26 The Try-athlon
(By Heather Klassen)
Out of my way, short stuff. I have to train!
Addie braced herself against the kitchen counter as her older sister,Miranda, blew by, just a blur of motion in a swimsuit, bike helmet , and running shoes.
As the back door slammed behind Miranda, Addie's father appeared in the kitchen.
Is your sister going to train for her triathlon ? he asked.
Addie shrugged. "I guess," she replied. Addie certainly didn't keep track of Miranda's schedule. Miranda had always been annoying, but since she had started training for the triathlon, she was even worse.
Miranda thinks she's so great just because she's doing that triathlon, Addie couldn't stop herself from blurting out.
Well, Addie, why don't you do it, too? her father asked.
Addie stared at him. "Me? Do a triathlon?" Miranda had trained and trained for this race for months. "How could I do that?"
Can you swim? her father asked.
Addie laughed. "Of course I can." Addie swam every afternoon, chasing her friends and racing them across the pool.
Can you run?
Sure, Addie replied. Every evening after dinner, Addie ran outside to meet her friends. They ran while they played tag and kickball.
Can you bike? her father asked.
Dad! Addie exclaimed. "You know I can bike! I keep you company every morning while you bike on the trail for exercise."
So look, her father said, pushing the triathlon informational flyer across the counter toward her. "For your age group, the distances are just half of Miranda's age group. A 100-yard swim in the lake; that's like four times across the pool. A three-mile bike ride; that's less than the distance we go every morning. And a one-mile run is only four times around the high school track. You could easily do this."
Addie didn't feel quite as certain about that as her father did. She thought about the triathlon all afternoon while she swam in the pool and all evening while she ran around outside with her friends.
Before bed, Addie bumped into Miranda in the hallway.
Boy, am I beat, Miranda said, stretching and yawning . "All this training is really wearing me out .
Addie rolled her eyes at Miranda and headed to her room.
While Addie and her father cycled along the bike trail the next morning, Addie thought about the triathlon. Maybe I wouldn't even have to train that much, Addie thought. Swimming, biking, and running are things I do every day.
As she and her dad wheeled into the drive way, Addie made her decision.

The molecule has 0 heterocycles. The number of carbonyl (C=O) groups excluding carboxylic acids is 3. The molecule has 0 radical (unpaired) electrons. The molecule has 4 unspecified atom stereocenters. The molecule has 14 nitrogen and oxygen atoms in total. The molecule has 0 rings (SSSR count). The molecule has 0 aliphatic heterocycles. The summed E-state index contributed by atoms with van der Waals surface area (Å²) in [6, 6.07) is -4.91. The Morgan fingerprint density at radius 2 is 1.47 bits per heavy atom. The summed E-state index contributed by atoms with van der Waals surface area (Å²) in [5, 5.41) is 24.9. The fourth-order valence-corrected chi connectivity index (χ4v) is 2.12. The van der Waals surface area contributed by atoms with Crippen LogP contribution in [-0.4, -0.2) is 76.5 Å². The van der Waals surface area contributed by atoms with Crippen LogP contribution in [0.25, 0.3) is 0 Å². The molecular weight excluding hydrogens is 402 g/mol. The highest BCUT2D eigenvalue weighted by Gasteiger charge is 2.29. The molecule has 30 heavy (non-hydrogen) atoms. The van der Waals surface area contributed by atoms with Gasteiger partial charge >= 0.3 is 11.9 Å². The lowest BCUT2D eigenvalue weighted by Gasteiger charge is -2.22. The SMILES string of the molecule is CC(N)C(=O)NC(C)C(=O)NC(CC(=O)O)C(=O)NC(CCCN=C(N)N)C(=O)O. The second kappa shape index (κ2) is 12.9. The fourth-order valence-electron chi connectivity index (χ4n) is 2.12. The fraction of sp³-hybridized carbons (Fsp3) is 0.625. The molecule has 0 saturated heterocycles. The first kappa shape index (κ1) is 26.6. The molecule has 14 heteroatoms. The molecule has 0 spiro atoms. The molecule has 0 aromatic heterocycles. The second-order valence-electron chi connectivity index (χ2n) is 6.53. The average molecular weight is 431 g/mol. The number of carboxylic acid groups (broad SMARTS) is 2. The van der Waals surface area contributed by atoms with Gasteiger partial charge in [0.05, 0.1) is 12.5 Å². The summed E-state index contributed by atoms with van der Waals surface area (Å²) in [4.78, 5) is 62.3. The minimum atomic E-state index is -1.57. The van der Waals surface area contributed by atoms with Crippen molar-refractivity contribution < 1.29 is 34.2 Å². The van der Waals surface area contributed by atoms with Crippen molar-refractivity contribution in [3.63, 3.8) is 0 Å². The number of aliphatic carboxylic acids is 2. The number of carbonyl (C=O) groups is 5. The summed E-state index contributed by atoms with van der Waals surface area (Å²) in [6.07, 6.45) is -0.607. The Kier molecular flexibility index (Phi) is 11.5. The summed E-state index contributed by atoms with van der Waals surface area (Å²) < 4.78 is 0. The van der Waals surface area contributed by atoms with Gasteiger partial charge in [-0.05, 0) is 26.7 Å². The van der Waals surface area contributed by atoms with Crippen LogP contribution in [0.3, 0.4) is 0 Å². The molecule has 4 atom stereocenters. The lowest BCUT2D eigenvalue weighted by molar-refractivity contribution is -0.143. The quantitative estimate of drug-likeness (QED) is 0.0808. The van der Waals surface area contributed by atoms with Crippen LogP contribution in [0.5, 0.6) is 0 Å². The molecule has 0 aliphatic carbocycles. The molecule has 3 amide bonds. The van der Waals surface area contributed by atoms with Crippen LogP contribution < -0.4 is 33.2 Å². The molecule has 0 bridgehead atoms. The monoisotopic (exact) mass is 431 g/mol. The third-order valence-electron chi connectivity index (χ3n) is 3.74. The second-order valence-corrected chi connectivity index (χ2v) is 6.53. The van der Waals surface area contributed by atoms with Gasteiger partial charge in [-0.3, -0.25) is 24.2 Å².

I want to try the triathlon, Dad, Addie said. "But don't tell Miranda, OK?"
That's great, Addie, said Dad. "And don't worry; it'll be our secret."
I don't want Miranda bugging me about it, Addie thought, because I'm sure I won't win. But I know I can try.
Addie swam, biked, and ran a little more than usual the next two weeks to get ready.
The morning of the triathlon dawned cool and clear. Addie and her father left after Miranda and biked over to the high school. The triathlon would begin at the lake, then continue on the bike trail, and finish on the track.
Addie's stomach lurched when she saw the hordes of kids clustered on the lake shore. I can do this, she coached herself as she moved toward the water's edge.
Short stuff! Suddenly Miranda stood right in front of her. "What are you doing here?"
I'm going to do the triathlon, Addie told her sister. "Or at least I'm going to try. I figure that's why they call it a triathlon, because all you have to do is try."
Addie waited for her sister to say something snide or snarky .Instead, Miranda smiled.
I'm so glad you're doing this, Miranda said. "I wanted you to all along, but I knew if I suggested it, you never would."
Addie stared at her sister. "So that's why you acted so great about training and everything?" she asked. "You figured I might try if you acted like I couldn't do it?"
Exactly. Then Miranda did the most surprising thing of all. She reached over and hugged Addie. "Now hurry," she said. "Your age group's up for the swim."
Still stunned by her encounter with her surprising sister, Addie positioned herself next to the other kids at the edge of the lake, ready to try her best in her first, and maybe not last, "try-athlon".